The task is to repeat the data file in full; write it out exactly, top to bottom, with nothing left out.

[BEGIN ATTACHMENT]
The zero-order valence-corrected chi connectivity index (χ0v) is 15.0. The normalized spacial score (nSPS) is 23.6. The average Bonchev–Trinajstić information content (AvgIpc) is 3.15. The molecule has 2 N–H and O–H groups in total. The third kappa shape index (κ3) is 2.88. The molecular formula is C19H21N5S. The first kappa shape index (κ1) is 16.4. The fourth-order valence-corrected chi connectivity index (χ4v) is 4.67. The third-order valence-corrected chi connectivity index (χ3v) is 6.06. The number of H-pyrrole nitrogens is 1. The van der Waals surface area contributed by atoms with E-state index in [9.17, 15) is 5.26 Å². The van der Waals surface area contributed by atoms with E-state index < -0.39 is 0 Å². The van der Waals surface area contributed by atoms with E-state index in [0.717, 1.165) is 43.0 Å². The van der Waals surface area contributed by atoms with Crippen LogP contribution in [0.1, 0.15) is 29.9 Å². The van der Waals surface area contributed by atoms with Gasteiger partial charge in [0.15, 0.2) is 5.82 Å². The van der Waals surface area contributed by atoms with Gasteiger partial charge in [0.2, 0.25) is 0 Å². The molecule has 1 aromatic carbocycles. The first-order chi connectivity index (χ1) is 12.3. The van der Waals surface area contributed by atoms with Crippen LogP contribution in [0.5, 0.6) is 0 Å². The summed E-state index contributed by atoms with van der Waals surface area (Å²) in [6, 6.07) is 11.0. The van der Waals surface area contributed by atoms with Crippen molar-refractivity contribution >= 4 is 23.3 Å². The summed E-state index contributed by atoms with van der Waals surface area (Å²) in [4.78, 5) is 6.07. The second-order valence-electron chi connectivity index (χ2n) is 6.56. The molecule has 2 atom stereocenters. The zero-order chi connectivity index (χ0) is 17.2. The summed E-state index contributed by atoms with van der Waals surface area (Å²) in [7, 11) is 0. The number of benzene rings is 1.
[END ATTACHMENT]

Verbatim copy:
The zero-order valence-corrected chi connectivity index (χ0v) is 15.0. The normalized spacial score (nSPS) is 23.6. The average Bonchev–Trinajstić information content (AvgIpc) is 3.15. The molecule has 2 N–H and O–H groups in total. The third kappa shape index (κ3) is 2.88. The molecular formula is C19H21N5S. The first kappa shape index (κ1) is 16.4. The fourth-order valence-corrected chi connectivity index (χ4v) is 4.67. The third-order valence-corrected chi connectivity index (χ3v) is 6.06. The number of H-pyrrole nitrogens is 1. The van der Waals surface area contributed by atoms with E-state index in [9.17, 15) is 5.26 Å². The van der Waals surface area contributed by atoms with E-state index < -0.39 is 0 Å². The van der Waals surface area contributed by atoms with E-state index in [0.717, 1.165) is 43.0 Å². The van der Waals surface area contributed by atoms with Crippen LogP contribution in [0.1, 0.15) is 29.9 Å². The van der Waals surface area contributed by atoms with Gasteiger partial charge in [0.15, 0.2) is 5.82 Å². The van der Waals surface area contributed by atoms with Gasteiger partial charge in [0.2, 0.25) is 0 Å². The molecule has 1 aromatic carbocycles. The first-order chi connectivity index (χ1) is 12.3. The van der Waals surface area contributed by atoms with Crippen LogP contribution in [0.5, 0.6) is 0 Å². The summed E-state index contributed by atoms with van der Waals surface area (Å²) in [6, 6.07) is 11.0. The van der Waals surface area contributed by atoms with Crippen molar-refractivity contribution >= 4 is 23.3 Å². The summed E-state index contributed by atoms with van der Waals surface area (Å²) in [4.78, 5) is 6.07. The second-order valence-electron chi connectivity index (χ2n) is 6.56. The molecule has 2 atom stereocenters. The zero-order chi connectivity index (χ0) is 17.2. The summed E-state index contributed by atoms with van der Waals surface area (Å²) in [7, 11) is 0. The number of benzene rings is 1.